Operating in Hostile Territory: Democrats in Oklahoma

Coalitions for Obama
Coalitions for Obama

Being in Tulsa, Oklahoma means being in Republican-territory. Which made the trip to the Democratic Headquarters of Tulsa all the more interesting, as we explored the strategies employed by them in convincing citizens to go Blue.

Strangely enough, Oklahoma – officially becoming a city in 1907 – was originally a populist state, without political leanings on either end. It then became a straight Democrat state, although these were still conservative. It was only in the late 1960’s that the socially conservative message was claimed by the Republicans. Some rather strange features of Oklahoma are that it has more registered Democrats than Republicans, Democrats tend to vote Republicans for the top ticket but Democratic in the lower tickets. The biggest battle to watch here is whether the Democrats can regain control of the State Senate. Being one of the most conservative States in America, this will be a fair indication of the country’s political leanings.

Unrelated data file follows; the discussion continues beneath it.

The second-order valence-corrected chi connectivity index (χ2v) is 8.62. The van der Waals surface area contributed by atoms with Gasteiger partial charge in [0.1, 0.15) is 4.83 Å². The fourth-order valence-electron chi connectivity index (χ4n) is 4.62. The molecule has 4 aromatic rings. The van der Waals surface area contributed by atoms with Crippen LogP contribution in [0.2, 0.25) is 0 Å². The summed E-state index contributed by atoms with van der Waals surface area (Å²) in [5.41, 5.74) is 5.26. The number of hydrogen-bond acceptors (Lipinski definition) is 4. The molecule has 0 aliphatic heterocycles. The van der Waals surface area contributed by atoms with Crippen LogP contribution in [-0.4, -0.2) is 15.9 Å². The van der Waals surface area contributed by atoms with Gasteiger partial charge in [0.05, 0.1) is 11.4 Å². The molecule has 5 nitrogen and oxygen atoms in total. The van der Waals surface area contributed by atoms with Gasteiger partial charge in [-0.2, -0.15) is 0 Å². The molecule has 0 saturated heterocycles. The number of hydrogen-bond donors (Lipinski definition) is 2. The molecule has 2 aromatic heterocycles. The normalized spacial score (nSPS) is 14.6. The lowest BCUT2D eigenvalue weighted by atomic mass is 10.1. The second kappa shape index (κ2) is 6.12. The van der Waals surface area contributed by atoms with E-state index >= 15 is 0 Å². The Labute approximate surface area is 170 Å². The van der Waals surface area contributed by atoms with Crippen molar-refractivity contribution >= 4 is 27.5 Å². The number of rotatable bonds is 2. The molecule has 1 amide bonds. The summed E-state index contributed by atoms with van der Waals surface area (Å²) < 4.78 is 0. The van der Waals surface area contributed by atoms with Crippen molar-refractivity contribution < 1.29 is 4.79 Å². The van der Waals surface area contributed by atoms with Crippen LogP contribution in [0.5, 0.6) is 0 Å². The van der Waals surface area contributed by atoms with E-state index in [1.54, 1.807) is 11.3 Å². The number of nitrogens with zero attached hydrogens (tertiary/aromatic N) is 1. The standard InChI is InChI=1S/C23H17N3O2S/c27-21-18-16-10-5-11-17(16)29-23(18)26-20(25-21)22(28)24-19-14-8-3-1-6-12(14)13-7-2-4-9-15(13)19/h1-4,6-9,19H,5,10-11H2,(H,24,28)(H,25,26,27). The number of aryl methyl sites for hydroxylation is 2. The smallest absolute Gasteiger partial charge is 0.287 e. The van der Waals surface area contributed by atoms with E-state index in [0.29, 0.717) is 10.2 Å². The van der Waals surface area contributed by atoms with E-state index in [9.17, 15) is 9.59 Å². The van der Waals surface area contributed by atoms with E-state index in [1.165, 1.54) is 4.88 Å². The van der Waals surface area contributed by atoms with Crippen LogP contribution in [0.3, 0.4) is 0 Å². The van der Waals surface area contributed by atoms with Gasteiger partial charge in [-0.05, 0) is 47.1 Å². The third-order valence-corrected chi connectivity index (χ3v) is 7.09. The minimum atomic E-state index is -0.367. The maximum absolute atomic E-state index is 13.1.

Jed Green, Oklahoma State Director, Democratic Party
Jed Green, Oklahoma State Director, Democratic Party

Jed Green, Oklahoma State Director of the Democratic Party, spoke to us in what I considered one of the most impassioned mini-speeches I had heard on the trip. The Democrats have had a fair share to deal with in Oklahoma, with yardsigns being burned, torn up, the words “Anti-Christ” painted on them. He spoke with deep conviction about how some consider themselves to be part of a moral majority, many Republicans genuinely believing (without necessarily stating it) they are part of a holy war. An extremely down to earth guy on the street, he had well-developed views, asking questions of us and perceptions of the Middle East towards the States.

Operating in hostile territory, they had to adopt a strategy of visibility. The more signs the better. The “Pick The Winner” effect: the escalation of Obama supporters based on their belief that others are also voting him in.

The last time Oklahoma voted for a Democratic Presidential candidate was in 1964. It is highly doubtful they’ll do so this time, but analysing its popular vote after tomorrow will be interesting. Republicans don’t even have an office in the entire Oklahoma State, which shows how confident they are of winning.

I’ll be stationed first at the Republican Party Watch, and then proceeding to the Democratic Watch during Election Night! Watch out for a Radio interview I’m doing in KL, probably around the time the results are out. Wednesday morning Malaysian Time, at 89.9FM.

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